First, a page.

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Which, if not victory, is yet revenge."
He ended frowning, and his look denounced
person lost not Heaven; he seemed
“I should be much for open war, O Peers,
135 Incapable of stain, would soon expel Her mischief, and purge off the baser fire, Victorious. Thus repulsed, our final hope Is flat despair : we must exasperate The Almighty Victor to spend all his rage,
140 And that must end us :
that must be our cure, 1 An Italian idiom; fatto d'arme, a battle.
To be no more. Sad cure! for who would lose,
160 What! when we fled amain, pursued, and struck With Heaven's afflicting thunder, and besought The deep to shelter us? This Hell then seemed A refuge from those wounds: or when we lay Chained on the burning lake? That sure was worse. 165 What if the breath, that kindled those grim fires, Awaked, should blow them into sevenfold rage, And plunge us in the flames? or, from above, Should intermitted vengeance arm again His red right hand 2 to plague us ? What if all 170 Her stores were opened, and this firmament Of Hell should spout her cataracts of fire, Impendent horrors, threatening hideous fall One day upon our heads; while we perhaps, Designing or exhorting glorious war, Caught in a fiery tempest shall be hurled Each on his rock transfixed 3, the
prey Of wracking whirlwinds; or for ever sunk Under yon boiling ocean, wrapped in chains ; There to converse with everlasting groans, Unrespited, unpitied, unreprieved *, 1 See book i. line 186.
posed of three negative qualities; as 2 See Horace, od. 2. lib. i.
here: - 80 Shakspere: “ Unhou3 See Virgil, Æneid, lib. i. line 45. seled, disappointed, unanneled.”. 4 Milton frequently has lines com- Hamlet, act i. scene 1.
Ages of hopeless end? This would be worse.
190 If we were wise, against so great a Foe Contending, and so doubtful what might fall. I laugh, when those who at the spear are bold And venturous, if that fail them, shrink and fear What yet they know must follow, to endure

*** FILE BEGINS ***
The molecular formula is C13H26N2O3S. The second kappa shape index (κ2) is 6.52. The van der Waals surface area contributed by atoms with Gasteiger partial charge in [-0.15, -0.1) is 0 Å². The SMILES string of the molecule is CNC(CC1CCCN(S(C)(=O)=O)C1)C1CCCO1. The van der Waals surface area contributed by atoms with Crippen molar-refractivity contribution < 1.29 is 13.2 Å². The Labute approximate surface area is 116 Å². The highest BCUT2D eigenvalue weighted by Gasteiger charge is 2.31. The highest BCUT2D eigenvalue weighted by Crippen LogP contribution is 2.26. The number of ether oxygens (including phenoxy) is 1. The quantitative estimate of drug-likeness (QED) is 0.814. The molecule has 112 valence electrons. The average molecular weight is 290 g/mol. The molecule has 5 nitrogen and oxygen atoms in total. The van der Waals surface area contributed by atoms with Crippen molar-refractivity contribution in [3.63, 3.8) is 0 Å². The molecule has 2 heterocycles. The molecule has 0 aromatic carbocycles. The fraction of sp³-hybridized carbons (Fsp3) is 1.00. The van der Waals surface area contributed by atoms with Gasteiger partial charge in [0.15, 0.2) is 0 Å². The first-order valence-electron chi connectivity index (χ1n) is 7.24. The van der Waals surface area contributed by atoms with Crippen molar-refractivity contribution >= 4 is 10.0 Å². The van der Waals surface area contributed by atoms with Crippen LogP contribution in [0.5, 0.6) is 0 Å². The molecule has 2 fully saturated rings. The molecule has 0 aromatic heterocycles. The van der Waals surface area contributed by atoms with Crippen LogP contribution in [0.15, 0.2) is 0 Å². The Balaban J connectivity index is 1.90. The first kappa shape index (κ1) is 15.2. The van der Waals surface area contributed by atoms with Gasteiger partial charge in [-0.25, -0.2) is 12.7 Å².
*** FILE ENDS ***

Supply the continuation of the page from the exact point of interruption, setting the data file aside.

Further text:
195 Exile, or ignominy', or bonds, or pain, The sentence of their Conqueror : this is now Our doom ; which, if we can sustain and bear, Our Supreme Foe in time may much remit His anger; and perhaps, thus far removed, Not mind us not offending, satisfied With what is punished; whence these raging fires Will slacken, if his breath stir not their flames. This horror will grow mild, this darkness light; Besides what hope the never-ending flight
Thus Belial, with words clothed in reason's garb,
“Either to disenthrone the King of Heaven We war, if war be best, or to regain Our own right lost: Him to unthrone we then 215 May hope, when everlasting Fate shall yield To fickle Chance, and Chaos judge the strife : The former, vain to hope, argues as vain The latter; for what place can be for us Within Heaven's bound, unless Heaven's Lord Supreme
1 The y in ignominy is here cut off in the scanning.
We overpower? Suppose he should relent,
* This deep world
250 Nor want we skill or art, from whence to raise Magnificence; and what can Heaven show more? Our torments also may in length of time Become our elements ; these piercing fires As soft as now severe, our temper changed Into their temper, which must needs remove The sensible? of pain. All things invite To peaceful counsels, and the settled state Of order, how in safety best we may Compose our present evils, with regard Of what we are, and where; dismissing quite 1 See Psalm xviii. 11. 13.; and 2 The neuter adjective used as a Psalm xcvii. 2.
noun. (A Greek idiom.)
All thoughts of war :-ye have what I advise."
He scarce had finished, when such murmur filled
285 The weight of mightiest monarchies ; his look Drew audience and attention still as night Or summer's noon-tide air, while thus he spake :
1 Atlas, according to some of the the form of a globe. Hence the sayancient writers, was a powerful king, ing that heaven rested on his shoulwho possessed great knowledge of the ders was regarded as a mere figuracourses of the stars, and was the first tive mode of expression. who taught men that heaven had